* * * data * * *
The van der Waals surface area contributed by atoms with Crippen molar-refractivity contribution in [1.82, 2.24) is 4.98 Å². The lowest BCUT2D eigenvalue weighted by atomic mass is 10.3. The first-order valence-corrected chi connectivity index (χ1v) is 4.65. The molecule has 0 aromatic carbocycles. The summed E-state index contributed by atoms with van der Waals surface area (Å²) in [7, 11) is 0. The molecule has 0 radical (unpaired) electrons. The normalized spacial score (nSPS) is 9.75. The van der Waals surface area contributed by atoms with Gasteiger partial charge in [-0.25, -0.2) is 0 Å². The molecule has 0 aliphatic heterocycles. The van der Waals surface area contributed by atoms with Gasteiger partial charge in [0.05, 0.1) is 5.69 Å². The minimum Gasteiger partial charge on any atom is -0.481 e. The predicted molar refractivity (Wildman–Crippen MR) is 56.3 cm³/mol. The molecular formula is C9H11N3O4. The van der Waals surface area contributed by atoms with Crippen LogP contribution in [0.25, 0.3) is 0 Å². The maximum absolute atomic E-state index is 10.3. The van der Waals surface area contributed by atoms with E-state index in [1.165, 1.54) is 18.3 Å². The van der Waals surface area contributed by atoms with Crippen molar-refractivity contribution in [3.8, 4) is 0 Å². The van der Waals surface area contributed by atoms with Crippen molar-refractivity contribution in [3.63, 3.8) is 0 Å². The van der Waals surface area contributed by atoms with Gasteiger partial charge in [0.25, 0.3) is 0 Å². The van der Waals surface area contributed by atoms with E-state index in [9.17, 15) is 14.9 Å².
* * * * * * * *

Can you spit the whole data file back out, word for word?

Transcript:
The van der Waals surface area contributed by atoms with Crippen molar-refractivity contribution in [1.82, 2.24) is 4.98 Å². The lowest BCUT2D eigenvalue weighted by atomic mass is 10.3. The first-order valence-corrected chi connectivity index (χ1v) is 4.65. The molecule has 0 aromatic carbocycles. The summed E-state index contributed by atoms with van der Waals surface area (Å²) in [7, 11) is 0. The molecule has 0 radical (unpaired) electrons. The normalized spacial score (nSPS) is 9.75. The van der Waals surface area contributed by atoms with Gasteiger partial charge in [-0.25, -0.2) is 0 Å². The molecule has 0 aliphatic heterocycles. The van der Waals surface area contributed by atoms with Gasteiger partial charge in [0.05, 0.1) is 5.69 Å². The minimum Gasteiger partial charge on any atom is -0.481 e. The predicted molar refractivity (Wildman–Crippen MR) is 56.3 cm³/mol. The molecular formula is C9H11N3O4. The van der Waals surface area contributed by atoms with Crippen LogP contribution in [0.25, 0.3) is 0 Å². The maximum absolute atomic E-state index is 10.3. The van der Waals surface area contributed by atoms with E-state index in [1.165, 1.54) is 18.3 Å². The van der Waals surface area contributed by atoms with Crippen molar-refractivity contribution in [3.8, 4) is 0 Å². The van der Waals surface area contributed by atoms with Crippen molar-refractivity contribution in [3.63, 3.8) is 0 Å². The van der Waals surface area contributed by atoms with Gasteiger partial charge in [0.25, 0.3) is 0 Å². The van der Waals surface area contributed by atoms with E-state index in [9.17, 15) is 14.9 Å².